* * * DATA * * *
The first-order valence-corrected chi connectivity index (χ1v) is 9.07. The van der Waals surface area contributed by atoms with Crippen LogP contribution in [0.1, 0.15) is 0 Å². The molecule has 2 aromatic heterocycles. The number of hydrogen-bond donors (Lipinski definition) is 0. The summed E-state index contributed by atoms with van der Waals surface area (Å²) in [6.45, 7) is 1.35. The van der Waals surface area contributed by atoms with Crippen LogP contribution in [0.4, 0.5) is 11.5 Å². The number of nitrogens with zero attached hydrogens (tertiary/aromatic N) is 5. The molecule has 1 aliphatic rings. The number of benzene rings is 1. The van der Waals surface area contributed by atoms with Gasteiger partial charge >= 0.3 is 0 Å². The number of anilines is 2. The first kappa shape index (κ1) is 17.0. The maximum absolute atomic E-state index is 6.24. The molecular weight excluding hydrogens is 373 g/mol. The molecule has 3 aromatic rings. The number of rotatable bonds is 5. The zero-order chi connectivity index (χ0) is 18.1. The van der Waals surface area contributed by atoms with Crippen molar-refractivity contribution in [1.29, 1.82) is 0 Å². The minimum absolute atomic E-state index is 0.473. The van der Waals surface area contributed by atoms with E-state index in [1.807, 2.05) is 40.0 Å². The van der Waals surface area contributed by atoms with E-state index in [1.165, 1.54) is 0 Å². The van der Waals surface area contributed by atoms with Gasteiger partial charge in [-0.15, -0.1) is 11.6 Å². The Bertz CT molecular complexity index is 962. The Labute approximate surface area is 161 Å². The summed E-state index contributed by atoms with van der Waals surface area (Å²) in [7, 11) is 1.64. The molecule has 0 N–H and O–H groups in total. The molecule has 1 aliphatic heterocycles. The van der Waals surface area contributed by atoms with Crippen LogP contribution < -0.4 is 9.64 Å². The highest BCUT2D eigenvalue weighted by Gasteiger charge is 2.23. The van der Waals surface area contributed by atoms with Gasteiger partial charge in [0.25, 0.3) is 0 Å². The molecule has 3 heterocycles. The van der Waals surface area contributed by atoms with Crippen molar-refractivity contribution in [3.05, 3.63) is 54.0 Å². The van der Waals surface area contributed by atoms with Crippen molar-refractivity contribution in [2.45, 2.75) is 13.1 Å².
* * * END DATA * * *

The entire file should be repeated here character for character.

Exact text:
The first-order valence-corrected chi connectivity index (χ1v) is 9.07. The van der Waals surface area contributed by atoms with Crippen LogP contribution in [0.1, 0.15) is 0 Å². The molecule has 2 aromatic heterocycles. The number of hydrogen-bond donors (Lipinski definition) is 0. The summed E-state index contributed by atoms with van der Waals surface area (Å²) in [6.45, 7) is 1.35. The van der Waals surface area contributed by atoms with Crippen LogP contribution in [0.4, 0.5) is 11.5 Å². The number of nitrogens with zero attached hydrogens (tertiary/aromatic N) is 5. The molecule has 1 aliphatic rings. The number of benzene rings is 1. The van der Waals surface area contributed by atoms with Gasteiger partial charge >= 0.3 is 0 Å². The number of anilines is 2. The first kappa shape index (κ1) is 17.0. The maximum absolute atomic E-state index is 6.24. The molecular weight excluding hydrogens is 373 g/mol. The molecule has 3 aromatic rings. The number of rotatable bonds is 5. The zero-order chi connectivity index (χ0) is 18.1. The van der Waals surface area contributed by atoms with Crippen molar-refractivity contribution in [1.29, 1.82) is 0 Å². The minimum absolute atomic E-state index is 0.473. The van der Waals surface area contributed by atoms with E-state index in [1.807, 2.05) is 40.0 Å². The van der Waals surface area contributed by atoms with E-state index in [1.165, 1.54) is 0 Å². The van der Waals surface area contributed by atoms with Gasteiger partial charge in [-0.15, -0.1) is 11.6 Å². The Bertz CT molecular complexity index is 962. The Labute approximate surface area is 161 Å². The summed E-state index contributed by atoms with van der Waals surface area (Å²) in [7, 11) is 1.64. The molecule has 0 N–H and O–H groups in total. The molecule has 1 aliphatic heterocycles. The van der Waals surface area contributed by atoms with Crippen LogP contribution < -0.4 is 9.64 Å². The highest BCUT2D eigenvalue weighted by Gasteiger charge is 2.23. The van der Waals surface area contributed by atoms with Gasteiger partial charge in [0.25, 0.3) is 0 Å². The molecule has 3 heterocycles. The van der Waals surface area contributed by atoms with Crippen molar-refractivity contribution in [3.05, 3.63) is 54.0 Å². The van der Waals surface area contributed by atoms with Crippen molar-refractivity contribution in [2.45, 2.75) is 13.1 Å².